Courtesy of Sarah Bunton

11 Signs You Have A Brave Kid

Many children go through a daredevil phase where they think they're invincible. From towering trees and rocky mountains to bookcases and random furniture, there's nothing your kid won't eventually try to climb, scale, or mount at some point. But before you reach for the bubble wrap, you might want to consider if these venturesome acts are actually signs you have a brave kid. Because who knows? Maybe your son or daughter will grow up to be a fire fighter or rock climber because their bold nature was embraced in their childhood.

Yet sometimes people use euphemisms when talking about a child so as not to make waves. Unfortunately it seems like the word "brave" has become a passive aggressive way for friends and frenemies alike to imply that your kid is out of control and that you need to reign them in. But if Disney and Pixar movies have taught us anything, it's that being courageous is never a bad trait to have.

Curious to see if you're raising a fearless phenom? Then you should check out some of these top signs that you just might have a future super hero on your hands. Better stock up on knee pads and capes.


They Still Feel Fear

When you picture someone who is brave, you probably imagine someone who stares fear in the eye without blinking. On the contrary, it seems that knowing your situation is scary and choosing to face it anyways is true courage. Dr. Melanie Greenberg, a clinical psychologist, told Psychology Today that feeling fear is one of the first signs of bravery in a child.


They're Independent

Bravery and and a thirst for freedom go hand in hand. So if your child prefers to do things on their own terms, break out the blue face paint, because you've got a mini William Wallace. "Intrepid kids are independent children, and that's a good thing," Dr. Harvey Karp, a parenting expert, told Parents. "Letting them have extra time at the playground, for example, helps them feel like you're working with, not against, them."


They Just Do It

Behavior researcher Priscilla Dunstan told Parenting, "kids who express themselves physically and learn by doing are tactile." So if your child loves to splash in puddles, explore, and experiment, all signs point to brave.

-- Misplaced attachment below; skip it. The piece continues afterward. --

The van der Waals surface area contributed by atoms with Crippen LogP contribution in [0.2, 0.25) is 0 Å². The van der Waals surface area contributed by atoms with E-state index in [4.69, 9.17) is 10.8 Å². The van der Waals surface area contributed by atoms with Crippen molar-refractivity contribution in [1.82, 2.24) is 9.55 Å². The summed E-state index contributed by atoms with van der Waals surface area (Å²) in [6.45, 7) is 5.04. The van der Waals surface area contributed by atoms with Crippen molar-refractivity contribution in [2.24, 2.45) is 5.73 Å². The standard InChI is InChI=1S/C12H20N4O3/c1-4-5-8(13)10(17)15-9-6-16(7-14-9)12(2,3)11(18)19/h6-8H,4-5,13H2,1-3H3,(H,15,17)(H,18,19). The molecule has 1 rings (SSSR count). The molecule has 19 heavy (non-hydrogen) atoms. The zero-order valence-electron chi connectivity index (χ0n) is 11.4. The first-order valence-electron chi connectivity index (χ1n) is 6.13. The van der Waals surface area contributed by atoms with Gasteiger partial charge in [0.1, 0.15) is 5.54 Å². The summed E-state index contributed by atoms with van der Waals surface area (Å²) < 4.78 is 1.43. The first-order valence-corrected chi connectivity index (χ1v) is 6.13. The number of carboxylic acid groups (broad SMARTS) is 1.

They Take Baby Steps

When my son first attended swimming class (more like floating, really) he was very hesitant and eased into things bit by bit. I asked the instructor if this was an indication that things would be difficult she told me quite the opposite. She said that brave kids are the ones who take baby steps, because at least they're trying. It's the children who flat out refuse to try who might need a boost in the courage department.


They Get Back Up

Who knew Chumbawamba could be so insightful? It turns out that getting knocked down and getting up again is a sign of bravery. Greenberg told Psychology Today that being able to persevere in the face of adversity and get back on the horse is indicative of someone with a strong will.


They Test Things Out

Laura Markham, a clinical psychologist at Columbia University, told The Washington Post that brave children "learn things for themselves rather than accepting what others say, so they test the limits over and over." Even if it's frustrating to have your child constantly pushing boundaries, it's a solid indication that it has more to do with tenacity than tantrums.


Their Moral Compass Is Strong

You might think that having a little daredevil means you'll be sending them to plenty of timeout sessions, but it's actually their fierce sense of conviction that makes them appear so fearless. According to Time, brave kids "have strong gut reactions that they’ll battle for," and are, "are more willing to do what’s right."


They Have All The Feels

As my son has become increasingly social at his school, I noticed he was more emotional and not quite as fierce as he normally is. I talked to the school director and she assured me that in all her years in the education system, it's the sensitive children who feel — and feel deeply — who are far more resilient than those who don't show too much emotion.


There Are Plenty Of Quarrels In Your House

Again, some people incorrectly label bold behavior as disobedient or problematic. Though each child is different, there seems to be a common thread among all brave children which often lands them in detention. According to The University of Alabama's Child Development Resource, fearless kids "seem to lose the ability to hear the simplest requests, arguments are frequent, and defiance is the norm." But don't worry — that doesn't mean there is anything wrong with them.


They're A Blur

Think of heroes from history and some brave explorers might come to mind. It's because of their drive to discover knew things that they weren't content with their own backyard. According to Parents, little explorers "are in constant motion because they thrive on and learn through movement."


They're True To Themselves

You've probably seen bumper stickers, shirts, and memes that say, "well-behaved women seldom make history," and it's pretty accurate. Some of the most iconic people wouldn't have attained their status had they not ignored they naysayers and stayed true to themselves. Greenberg told Psychology Today that courageous personalities have an innate urge to follow their passion, regardless of anyone's opinion.